Atchafalaya Basin, Grand River Flats
Sunday, November 23, 2003
CC's Journal 4

A beaver kit peers out of its Baldcypress stump den in the Atchafalaya Basin.

"Red sky in the morning sailors take warning." I saw the red sky as we loaded the aluminum canoe on top my truck and told Sue to bring her raincoat and boots. A storm was coming, but at last our luck was changing from the engine troubles of last week. When we arrived at one of my favorite places in the Atchafalaya Basin, the wind was at our back and the current going our way. We paddled easily into the flats. This series of lakes and bottomlands is called Grand River Flats; some folks call it Mims Lake. Over the last 30 years I have been here hundred's of times and have watched it change.

One of the big changes is how much more wildlife I see. I attribute that to both education and our expanding population. Due to non-tolerance most people do not randomly shoot at any animal that moves such as many did thirty years ago. In my grade school years every kid had a BB Gun and most every kid would shoot at robins, owls, or whatever. Secondly, as we expand human made things into every nook and cranny of the world, animals are getting used to being close to humans.

Today proves my theory for as soon as we got into the lake a gnawed black willow stump suggested beavers nearby. Three stokes later we saw them, two preening their fur while four others slept in an ancient bald cypress stump. The stump like thousands of others in this series of lakes remain from the harvest of early last century when most all of these giants were cut. The loggers took all the healthy trees, the only giants left where those hollow or with some other deformity. Bald cypress wood lasts a long time as these 90-year old stumps prove. In spite of stumps making nice dens for wildlife, I would prefer to see some of the virgin cypress stands left.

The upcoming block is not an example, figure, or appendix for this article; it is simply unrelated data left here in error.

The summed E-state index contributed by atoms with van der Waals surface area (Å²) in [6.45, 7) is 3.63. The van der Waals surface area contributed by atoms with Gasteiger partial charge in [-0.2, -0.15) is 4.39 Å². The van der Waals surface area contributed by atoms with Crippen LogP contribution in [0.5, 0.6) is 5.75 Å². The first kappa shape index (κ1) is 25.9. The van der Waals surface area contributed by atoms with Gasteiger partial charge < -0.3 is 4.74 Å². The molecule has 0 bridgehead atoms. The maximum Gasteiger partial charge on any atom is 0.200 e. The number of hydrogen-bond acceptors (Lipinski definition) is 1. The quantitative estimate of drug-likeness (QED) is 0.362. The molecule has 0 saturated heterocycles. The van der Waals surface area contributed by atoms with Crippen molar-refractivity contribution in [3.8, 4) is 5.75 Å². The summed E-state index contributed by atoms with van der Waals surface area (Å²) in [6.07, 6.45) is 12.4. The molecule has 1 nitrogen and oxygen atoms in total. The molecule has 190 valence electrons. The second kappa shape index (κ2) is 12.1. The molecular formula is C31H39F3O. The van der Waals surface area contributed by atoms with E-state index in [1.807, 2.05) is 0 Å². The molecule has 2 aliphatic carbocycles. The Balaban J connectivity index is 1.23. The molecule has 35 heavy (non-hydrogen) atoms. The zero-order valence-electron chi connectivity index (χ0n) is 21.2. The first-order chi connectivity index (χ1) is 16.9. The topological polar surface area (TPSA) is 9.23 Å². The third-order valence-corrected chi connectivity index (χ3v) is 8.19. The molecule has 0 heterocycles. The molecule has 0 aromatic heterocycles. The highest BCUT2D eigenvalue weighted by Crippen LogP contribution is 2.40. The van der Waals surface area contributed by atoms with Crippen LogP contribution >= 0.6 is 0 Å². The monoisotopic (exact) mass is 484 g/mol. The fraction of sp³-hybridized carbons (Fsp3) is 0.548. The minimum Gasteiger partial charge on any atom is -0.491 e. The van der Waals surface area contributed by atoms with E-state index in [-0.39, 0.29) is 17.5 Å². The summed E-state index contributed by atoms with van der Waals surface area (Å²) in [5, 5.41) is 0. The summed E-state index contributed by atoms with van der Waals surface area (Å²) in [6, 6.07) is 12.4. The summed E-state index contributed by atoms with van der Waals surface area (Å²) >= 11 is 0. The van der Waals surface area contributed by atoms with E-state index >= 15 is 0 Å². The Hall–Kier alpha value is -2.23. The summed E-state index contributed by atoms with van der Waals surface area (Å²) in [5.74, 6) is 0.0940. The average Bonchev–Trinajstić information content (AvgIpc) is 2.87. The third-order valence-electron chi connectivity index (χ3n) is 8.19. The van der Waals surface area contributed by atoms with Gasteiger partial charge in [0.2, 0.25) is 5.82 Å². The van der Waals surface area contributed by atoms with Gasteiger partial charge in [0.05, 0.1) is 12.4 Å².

We paddled quietly to within thirty feet of the beaver; we found out two were half grown kits. I got some nice shots. We stuck close to the side to watch Great Blue Herons flush before us with necks out-stretched. Three hundred yards later, a young raccoon foraged for snails and mussels near the waters edge, he watched us cautiously as he ate for two minutes before scurrying into the swamp. Then up high we saw the bald eagle pair circling and calling loudly above their nest, they have been nesting in this lake for the past eighteen winters. They were most likely courting and will lay eggs soon. We also saw vireos, warblers, phoebes, spotted sandpipers, killdeer, vultures, egrets, heron, ibis, spoonbills, cormorants, ducks and heard owls. On the levee we passed two striped skunks. In the 70's I would never have seen this much wildlife activity in one day.

At sunset, the rain had not come yet and we paddled out in the dark, dry as our luck continued. About 10pm the storm hit Baton Rouge, we missed it.